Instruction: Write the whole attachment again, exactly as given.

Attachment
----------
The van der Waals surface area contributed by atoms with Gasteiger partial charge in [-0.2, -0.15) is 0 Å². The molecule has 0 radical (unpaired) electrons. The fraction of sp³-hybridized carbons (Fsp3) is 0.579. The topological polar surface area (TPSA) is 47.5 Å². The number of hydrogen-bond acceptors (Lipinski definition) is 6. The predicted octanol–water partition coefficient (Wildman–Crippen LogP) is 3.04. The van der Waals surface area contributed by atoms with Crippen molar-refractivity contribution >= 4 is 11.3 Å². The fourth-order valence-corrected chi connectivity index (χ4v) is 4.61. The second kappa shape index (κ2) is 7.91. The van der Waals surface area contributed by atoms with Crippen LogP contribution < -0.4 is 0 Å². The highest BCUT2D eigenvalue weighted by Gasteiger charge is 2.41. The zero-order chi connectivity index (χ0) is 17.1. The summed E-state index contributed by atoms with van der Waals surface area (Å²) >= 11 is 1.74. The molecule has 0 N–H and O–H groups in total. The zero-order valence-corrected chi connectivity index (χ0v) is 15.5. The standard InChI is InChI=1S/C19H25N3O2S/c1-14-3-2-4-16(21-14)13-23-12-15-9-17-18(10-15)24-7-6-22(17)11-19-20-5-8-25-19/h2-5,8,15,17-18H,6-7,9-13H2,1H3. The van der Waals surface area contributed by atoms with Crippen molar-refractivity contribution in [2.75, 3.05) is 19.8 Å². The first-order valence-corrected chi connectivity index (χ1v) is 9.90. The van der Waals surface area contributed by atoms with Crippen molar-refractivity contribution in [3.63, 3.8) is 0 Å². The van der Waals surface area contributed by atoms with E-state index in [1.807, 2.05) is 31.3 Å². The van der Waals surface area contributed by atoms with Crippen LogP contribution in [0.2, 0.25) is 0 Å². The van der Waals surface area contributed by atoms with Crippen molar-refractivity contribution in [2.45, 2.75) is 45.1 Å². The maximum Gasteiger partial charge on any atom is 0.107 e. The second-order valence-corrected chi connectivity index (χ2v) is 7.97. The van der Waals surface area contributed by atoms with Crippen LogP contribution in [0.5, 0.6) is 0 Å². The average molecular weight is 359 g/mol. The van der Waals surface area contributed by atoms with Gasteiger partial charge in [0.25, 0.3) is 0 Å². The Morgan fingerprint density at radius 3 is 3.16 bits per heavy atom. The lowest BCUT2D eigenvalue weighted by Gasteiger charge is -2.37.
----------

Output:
The van der Waals surface area contributed by atoms with Gasteiger partial charge in [-0.2, -0.15) is 0 Å². The molecule has 0 radical (unpaired) electrons. The fraction of sp³-hybridized carbons (Fsp3) is 0.579. The topological polar surface area (TPSA) is 47.5 Å². The number of hydrogen-bond acceptors (Lipinski definition) is 6. The predicted octanol–water partition coefficient (Wildman–Crippen LogP) is 3.04. The van der Waals surface area contributed by atoms with Crippen molar-refractivity contribution >= 4 is 11.3 Å². The fourth-order valence-corrected chi connectivity index (χ4v) is 4.61. The second kappa shape index (κ2) is 7.91. The van der Waals surface area contributed by atoms with Crippen LogP contribution < -0.4 is 0 Å². The highest BCUT2D eigenvalue weighted by Gasteiger charge is 2.41. The zero-order chi connectivity index (χ0) is 17.1. The summed E-state index contributed by atoms with van der Waals surface area (Å²) >= 11 is 1.74. The molecule has 0 N–H and O–H groups in total. The zero-order valence-corrected chi connectivity index (χ0v) is 15.5. The standard InChI is InChI=1S/C19H25N3O2S/c1-14-3-2-4-16(21-14)13-23-12-15-9-17-18(10-15)24-7-6-22(17)11-19-20-5-8-25-19/h2-5,8,15,17-18H,6-7,9-13H2,1H3. The van der Waals surface area contributed by atoms with Crippen molar-refractivity contribution in [2.75, 3.05) is 19.8 Å². The first-order valence-corrected chi connectivity index (χ1v) is 9.90. The van der Waals surface area contributed by atoms with Crippen molar-refractivity contribution in [3.63, 3.8) is 0 Å². The van der Waals surface area contributed by atoms with E-state index in [1.807, 2.05) is 31.3 Å². The van der Waals surface area contributed by atoms with Crippen LogP contribution in [0.2, 0.25) is 0 Å². The van der Waals surface area contributed by atoms with Crippen molar-refractivity contribution in [2.45, 2.75) is 45.1 Å². The maximum Gasteiger partial charge on any atom is 0.107 e. The second-order valence-corrected chi connectivity index (χ2v) is 7.97. The van der Waals surface area contributed by atoms with Crippen LogP contribution in [0.5, 0.6) is 0 Å². The average molecular weight is 359 g/mol. The van der Waals surface area contributed by atoms with Gasteiger partial charge in [0.25, 0.3) is 0 Å². The Morgan fingerprint density at radius 3 is 3.16 bits per heavy atom. The lowest BCUT2D eigenvalue weighted by Gasteiger charge is -2.37.